Moira hates Dublin. From the constant rain that pelts the streets, to the way her people constantly crowd any space they can occupy. For some reason coffeeshops are most susceptible to this, and Moira has to fight to get a table anywhere she goes. Mugs stained with tea and ringed with coffee are stacked haphazardly on the table she’d valiantly secured this morning, and she sniffs, moving them to the edge with a single finger and unfolding her laptop.
She’d forgotten how bloody cold it was around this time of year, too, which doesn’t help her spiralling mood. Moira grouses under her breath as she clicks into her emails, which have been flooded by the faculty, the hospital, and select few from her classlist practically begging for notes. Moira rolls her eyes and attaches the documents, sending them off with a huff.
In her personal email there’s a message from Gabe, with a dozen or more photos attached. She smiles when they load. One is of Gabe reclining in a lounge chair, sunglasses skewed and mouth drooling, a tiki cup spilling its contents across his chest. Another shows the extent of Jack’s horrific sunburn, and his very grouchy upturned lip and Gabe in the foreground, grinning with a thumbs up. There’s one that was taken by someone else, of the pair in loud button downs and boardshorts, Gabe’s arm slung over Jack’s shoulders, something gold glittering on his left hand.
Moira smiles. She should really fly over and see them, if she ever gets a break. She regrets missing the wedding, but she’s been video calling Gabe every other night to make up for it.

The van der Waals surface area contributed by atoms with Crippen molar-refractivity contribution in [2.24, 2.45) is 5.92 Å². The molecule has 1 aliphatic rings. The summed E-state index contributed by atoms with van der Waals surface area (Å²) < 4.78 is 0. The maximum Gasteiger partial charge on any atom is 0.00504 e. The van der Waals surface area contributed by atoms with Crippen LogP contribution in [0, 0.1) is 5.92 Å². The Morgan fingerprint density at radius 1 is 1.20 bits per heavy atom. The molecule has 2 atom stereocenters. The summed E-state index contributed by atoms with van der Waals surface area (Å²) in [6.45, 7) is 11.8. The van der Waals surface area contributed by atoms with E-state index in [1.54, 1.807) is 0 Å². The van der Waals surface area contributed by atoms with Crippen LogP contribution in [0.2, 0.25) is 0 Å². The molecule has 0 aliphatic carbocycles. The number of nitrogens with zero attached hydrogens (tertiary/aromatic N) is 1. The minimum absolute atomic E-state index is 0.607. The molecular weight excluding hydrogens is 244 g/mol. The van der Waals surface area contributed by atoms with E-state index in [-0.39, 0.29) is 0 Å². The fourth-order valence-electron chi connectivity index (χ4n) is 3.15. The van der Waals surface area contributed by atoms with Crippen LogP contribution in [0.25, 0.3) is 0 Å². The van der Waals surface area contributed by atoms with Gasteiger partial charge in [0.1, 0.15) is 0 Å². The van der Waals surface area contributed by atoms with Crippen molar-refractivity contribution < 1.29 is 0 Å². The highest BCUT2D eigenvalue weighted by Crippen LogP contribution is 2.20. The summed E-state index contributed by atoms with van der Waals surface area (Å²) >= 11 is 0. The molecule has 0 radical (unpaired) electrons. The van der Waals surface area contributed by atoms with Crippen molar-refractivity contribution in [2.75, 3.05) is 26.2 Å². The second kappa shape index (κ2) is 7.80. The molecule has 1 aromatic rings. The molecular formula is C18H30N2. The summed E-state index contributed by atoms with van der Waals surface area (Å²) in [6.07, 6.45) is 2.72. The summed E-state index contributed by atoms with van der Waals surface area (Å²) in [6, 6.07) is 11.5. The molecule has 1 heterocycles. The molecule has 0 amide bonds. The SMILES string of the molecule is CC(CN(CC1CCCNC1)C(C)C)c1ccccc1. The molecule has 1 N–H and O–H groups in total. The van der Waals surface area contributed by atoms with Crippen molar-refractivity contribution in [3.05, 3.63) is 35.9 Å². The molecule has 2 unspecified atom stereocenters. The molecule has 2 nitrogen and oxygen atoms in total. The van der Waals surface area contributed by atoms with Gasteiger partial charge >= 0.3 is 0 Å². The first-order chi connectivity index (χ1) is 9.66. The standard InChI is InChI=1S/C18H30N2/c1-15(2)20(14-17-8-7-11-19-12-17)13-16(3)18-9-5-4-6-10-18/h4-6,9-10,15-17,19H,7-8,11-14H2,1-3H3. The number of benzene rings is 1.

She clicks back to her work inbox, and groans inwardly. The hospital excursion. It’s not as if she’s anxious of it, but rather loathe to the idea of shepherding fifteen of her top students through the narrow halls of London’s top surgical hospital as part of their extracurricular study. They’re adults, they’ll behave, and she knows a handful or so are headed off to med school once they graduate, so the experience will do them good. And the board is all for it, it seems, as she pursues the email.
They’re due to fly over on Monday morning, and should be set to return before supper that night. All expenses paid.
“Your coffees, ma’am,” pipes a young woman from her side, and Moira grunts as the waitress deposits two steaming cups by her wrist. If she were a younger woman - or had perhaps had a touch more sleep the night before - she might flinch away or move her right hand down to her leg, safely obscured beneath the table. But Moira is thirty-two, and her median number of hours sleep-per-night usually rounds off to five.
She gestures before the girl can leave. “What do you have in the way of sandwiches?”
“Our weekly special is a grilled focaccia,” she pats her apron down for her pad and pen. “With prosciutto and mascarpone, and our vegetarian options include-”